Another benefit of using switches stems from the fact that they support full-duplex or two-way simultaneous communication. The networking default is the slower half-duplex, where you can either send or receive data, but not do both simultaneously.

In effect using full-duplex doubles your network bandwidth.

You'll benefit from a switch over a hub if your network has four or more PCs, or if you want to use your network for applications that generate significant amounts of network traffic, such as multiplayer games or heavy multimedia file sharing.

The best route
With hubs using Layer 1 and switches using Layer 2, you might surmise that routers use Layer 3, the network layer of the OSI model. And you'd be right. A router works similarly to a switch, but can go one step further and send packets to their destination across an 'internetwork' -- other networks or the Internet -- a process known as routing.

To route packets to other networks, the router communicates with other routers using routing protocols. It uses this information to create and maintain a routing table.

The routing table consists of a list of optimal predefined routes to certain network destinations, plus data known as 'routing metrics' associated with those routes. Last but not least, the routing table contains the path to the next router 'upstream.'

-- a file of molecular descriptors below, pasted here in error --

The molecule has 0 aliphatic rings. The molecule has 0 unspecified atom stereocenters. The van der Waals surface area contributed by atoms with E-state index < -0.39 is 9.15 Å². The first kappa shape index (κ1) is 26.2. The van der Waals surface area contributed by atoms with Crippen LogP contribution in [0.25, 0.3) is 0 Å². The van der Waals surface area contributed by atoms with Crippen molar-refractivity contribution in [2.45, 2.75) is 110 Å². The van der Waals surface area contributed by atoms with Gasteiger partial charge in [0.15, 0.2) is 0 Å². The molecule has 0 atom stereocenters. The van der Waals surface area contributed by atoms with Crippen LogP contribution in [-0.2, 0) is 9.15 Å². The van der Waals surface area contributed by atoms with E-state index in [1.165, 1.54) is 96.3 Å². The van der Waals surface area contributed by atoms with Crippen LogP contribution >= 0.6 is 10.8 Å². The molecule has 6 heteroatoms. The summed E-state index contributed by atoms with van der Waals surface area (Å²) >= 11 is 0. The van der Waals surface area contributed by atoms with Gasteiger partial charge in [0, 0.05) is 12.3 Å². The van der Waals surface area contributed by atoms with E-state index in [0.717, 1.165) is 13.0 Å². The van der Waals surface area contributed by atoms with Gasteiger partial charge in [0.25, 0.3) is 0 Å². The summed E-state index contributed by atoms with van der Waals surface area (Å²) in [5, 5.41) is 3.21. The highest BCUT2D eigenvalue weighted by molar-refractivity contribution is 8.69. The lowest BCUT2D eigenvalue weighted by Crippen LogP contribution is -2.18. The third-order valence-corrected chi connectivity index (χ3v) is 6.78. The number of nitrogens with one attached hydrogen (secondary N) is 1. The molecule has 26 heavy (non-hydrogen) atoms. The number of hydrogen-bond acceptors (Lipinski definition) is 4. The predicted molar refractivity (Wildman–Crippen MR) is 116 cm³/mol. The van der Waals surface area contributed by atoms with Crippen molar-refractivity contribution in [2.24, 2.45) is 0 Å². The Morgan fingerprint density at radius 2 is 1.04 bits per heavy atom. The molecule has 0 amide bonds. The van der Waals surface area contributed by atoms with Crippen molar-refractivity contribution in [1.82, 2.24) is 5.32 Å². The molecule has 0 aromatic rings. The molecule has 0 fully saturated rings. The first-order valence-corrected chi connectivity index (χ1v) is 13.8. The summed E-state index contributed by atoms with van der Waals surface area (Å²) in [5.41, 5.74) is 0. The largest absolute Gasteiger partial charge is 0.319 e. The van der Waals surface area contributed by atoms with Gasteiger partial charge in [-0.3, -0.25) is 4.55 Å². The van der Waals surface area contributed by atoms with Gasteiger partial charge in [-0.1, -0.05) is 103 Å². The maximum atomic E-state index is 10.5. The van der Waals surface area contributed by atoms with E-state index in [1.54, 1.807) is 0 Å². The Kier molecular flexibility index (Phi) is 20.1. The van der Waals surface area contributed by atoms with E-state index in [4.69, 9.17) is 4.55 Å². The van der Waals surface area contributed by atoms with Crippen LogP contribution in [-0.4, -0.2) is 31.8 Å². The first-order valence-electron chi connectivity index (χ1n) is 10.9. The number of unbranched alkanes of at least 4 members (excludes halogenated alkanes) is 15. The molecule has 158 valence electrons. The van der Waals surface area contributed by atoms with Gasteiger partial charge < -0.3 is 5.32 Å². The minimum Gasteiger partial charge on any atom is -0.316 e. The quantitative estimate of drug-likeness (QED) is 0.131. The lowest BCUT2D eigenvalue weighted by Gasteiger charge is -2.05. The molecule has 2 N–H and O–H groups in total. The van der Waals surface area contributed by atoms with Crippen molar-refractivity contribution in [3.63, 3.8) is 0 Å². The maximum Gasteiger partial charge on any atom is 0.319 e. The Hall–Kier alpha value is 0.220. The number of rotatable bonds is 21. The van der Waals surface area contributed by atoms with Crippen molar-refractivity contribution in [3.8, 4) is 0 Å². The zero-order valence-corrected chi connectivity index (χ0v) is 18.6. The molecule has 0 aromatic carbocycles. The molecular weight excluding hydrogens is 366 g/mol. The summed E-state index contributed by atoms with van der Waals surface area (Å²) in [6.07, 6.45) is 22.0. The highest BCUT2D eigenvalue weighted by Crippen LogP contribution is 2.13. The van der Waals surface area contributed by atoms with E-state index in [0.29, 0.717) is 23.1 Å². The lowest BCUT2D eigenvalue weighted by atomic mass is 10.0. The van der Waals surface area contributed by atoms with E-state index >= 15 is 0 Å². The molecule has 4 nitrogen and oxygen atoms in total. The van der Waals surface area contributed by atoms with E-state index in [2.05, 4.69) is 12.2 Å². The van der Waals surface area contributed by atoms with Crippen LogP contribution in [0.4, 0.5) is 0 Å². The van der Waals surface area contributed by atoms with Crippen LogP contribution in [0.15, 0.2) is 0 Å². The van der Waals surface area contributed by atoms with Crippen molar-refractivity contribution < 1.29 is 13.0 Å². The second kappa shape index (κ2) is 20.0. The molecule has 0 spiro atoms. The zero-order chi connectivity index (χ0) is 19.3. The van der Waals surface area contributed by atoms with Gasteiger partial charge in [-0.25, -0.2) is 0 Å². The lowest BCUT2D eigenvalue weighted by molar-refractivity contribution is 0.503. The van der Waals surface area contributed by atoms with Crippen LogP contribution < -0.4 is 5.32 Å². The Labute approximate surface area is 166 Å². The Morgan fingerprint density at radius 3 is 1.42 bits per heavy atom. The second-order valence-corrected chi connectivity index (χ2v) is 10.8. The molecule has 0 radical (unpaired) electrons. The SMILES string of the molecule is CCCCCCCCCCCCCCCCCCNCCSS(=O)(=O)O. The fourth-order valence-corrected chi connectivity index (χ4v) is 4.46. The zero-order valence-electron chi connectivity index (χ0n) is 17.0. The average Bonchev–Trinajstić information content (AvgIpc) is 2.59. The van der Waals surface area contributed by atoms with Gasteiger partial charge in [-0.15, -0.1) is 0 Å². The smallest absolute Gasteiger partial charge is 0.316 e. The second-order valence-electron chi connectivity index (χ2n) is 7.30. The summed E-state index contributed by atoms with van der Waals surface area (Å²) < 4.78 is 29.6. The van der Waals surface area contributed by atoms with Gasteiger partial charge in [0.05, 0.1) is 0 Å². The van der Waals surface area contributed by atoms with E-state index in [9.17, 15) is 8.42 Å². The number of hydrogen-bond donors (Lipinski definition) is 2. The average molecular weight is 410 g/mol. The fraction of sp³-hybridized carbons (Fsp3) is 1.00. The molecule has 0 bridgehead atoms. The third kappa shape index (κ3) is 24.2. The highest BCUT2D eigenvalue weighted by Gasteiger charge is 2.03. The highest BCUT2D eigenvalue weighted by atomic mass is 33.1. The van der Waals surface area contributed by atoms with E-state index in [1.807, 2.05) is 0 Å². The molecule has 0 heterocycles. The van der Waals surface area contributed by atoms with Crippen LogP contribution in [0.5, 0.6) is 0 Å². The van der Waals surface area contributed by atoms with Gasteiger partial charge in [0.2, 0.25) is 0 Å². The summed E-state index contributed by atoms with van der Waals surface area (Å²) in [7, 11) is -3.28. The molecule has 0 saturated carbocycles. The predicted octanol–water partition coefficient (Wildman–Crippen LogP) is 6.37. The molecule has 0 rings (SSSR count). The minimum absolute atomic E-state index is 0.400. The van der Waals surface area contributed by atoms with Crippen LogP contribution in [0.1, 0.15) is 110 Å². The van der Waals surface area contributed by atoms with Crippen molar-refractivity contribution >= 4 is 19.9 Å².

The router examines incoming data and is able to determine its destination address. It then refers to its 'routing table' to work out how it is to get there. Routers don't rely on MAC addresses to determine the destination of data, they use the software-configured network address to make routing choices. This approach makes routers more functional than switches, but at the same time it makes them more complex. They need to have a greater intelligence.

One benefit of routing is that it enables network traffic, either incoming or outgoing, to be filtered based on the IP addresses of senders and receivers. A router will analyse each packet to see what type it is. So a router will then send SMTP or POP3 packets to a specific port, such as 25 or 110. Or you can have HTTP packets sent to another port, such as port 80. And so on.

Most home or small office routers are multifunction devices, combining a switch, firewall, DHCP (dynamic host configuration protocol) server and Network Address Translator. Many incorporate a Wi-Fi access point, too. Most general-purpose routers have a separate Ethernet port for the WAN (wide area network) connection, be that a cable set-top box or a WiMax wireless connection.

A common router variant is the ADSL router, which combines a router with an ADSL modem which greatly simplifies connecting to a WAN. Instead of a WAN port, it has a phone socket for the ADSL line. As a result, the ADSL router is strictly a one-trick pony - you couldn't, for example, use it to connect to a cable modem.